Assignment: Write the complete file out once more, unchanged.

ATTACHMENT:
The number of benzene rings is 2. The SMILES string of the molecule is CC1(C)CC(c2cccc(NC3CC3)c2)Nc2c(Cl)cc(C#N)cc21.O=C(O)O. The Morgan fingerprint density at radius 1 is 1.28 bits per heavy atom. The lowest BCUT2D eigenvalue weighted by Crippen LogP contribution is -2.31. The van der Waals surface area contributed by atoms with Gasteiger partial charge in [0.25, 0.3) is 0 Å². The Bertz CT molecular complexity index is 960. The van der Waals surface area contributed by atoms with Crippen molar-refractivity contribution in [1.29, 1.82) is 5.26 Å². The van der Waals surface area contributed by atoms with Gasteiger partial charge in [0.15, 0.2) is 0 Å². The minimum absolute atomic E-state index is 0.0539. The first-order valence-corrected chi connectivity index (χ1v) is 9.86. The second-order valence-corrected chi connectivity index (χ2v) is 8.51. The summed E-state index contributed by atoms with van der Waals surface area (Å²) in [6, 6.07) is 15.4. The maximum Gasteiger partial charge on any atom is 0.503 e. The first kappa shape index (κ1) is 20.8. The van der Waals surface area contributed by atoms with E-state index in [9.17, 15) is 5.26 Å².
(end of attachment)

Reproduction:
The number of benzene rings is 2. The SMILES string of the molecule is CC1(C)CC(c2cccc(NC3CC3)c2)Nc2c(Cl)cc(C#N)cc21.O=C(O)O. The Morgan fingerprint density at radius 1 is 1.28 bits per heavy atom. The lowest BCUT2D eigenvalue weighted by Crippen LogP contribution is -2.31. The van der Waals surface area contributed by atoms with Gasteiger partial charge in [0.25, 0.3) is 0 Å². The Bertz CT molecular complexity index is 960. The van der Waals surface area contributed by atoms with Crippen molar-refractivity contribution in [1.29, 1.82) is 5.26 Å². The van der Waals surface area contributed by atoms with Gasteiger partial charge in [0.15, 0.2) is 0 Å². The minimum absolute atomic E-state index is 0.0539. The first-order valence-corrected chi connectivity index (χ1v) is 9.86. The second-order valence-corrected chi connectivity index (χ2v) is 8.51. The summed E-state index contributed by atoms with van der Waals surface area (Å²) in [6, 6.07) is 15.4. The maximum Gasteiger partial charge on any atom is 0.503 e. The first kappa shape index (κ1) is 20.8. The van der Waals surface area contributed by atoms with E-state index in [9.17, 15) is 5.26 Å².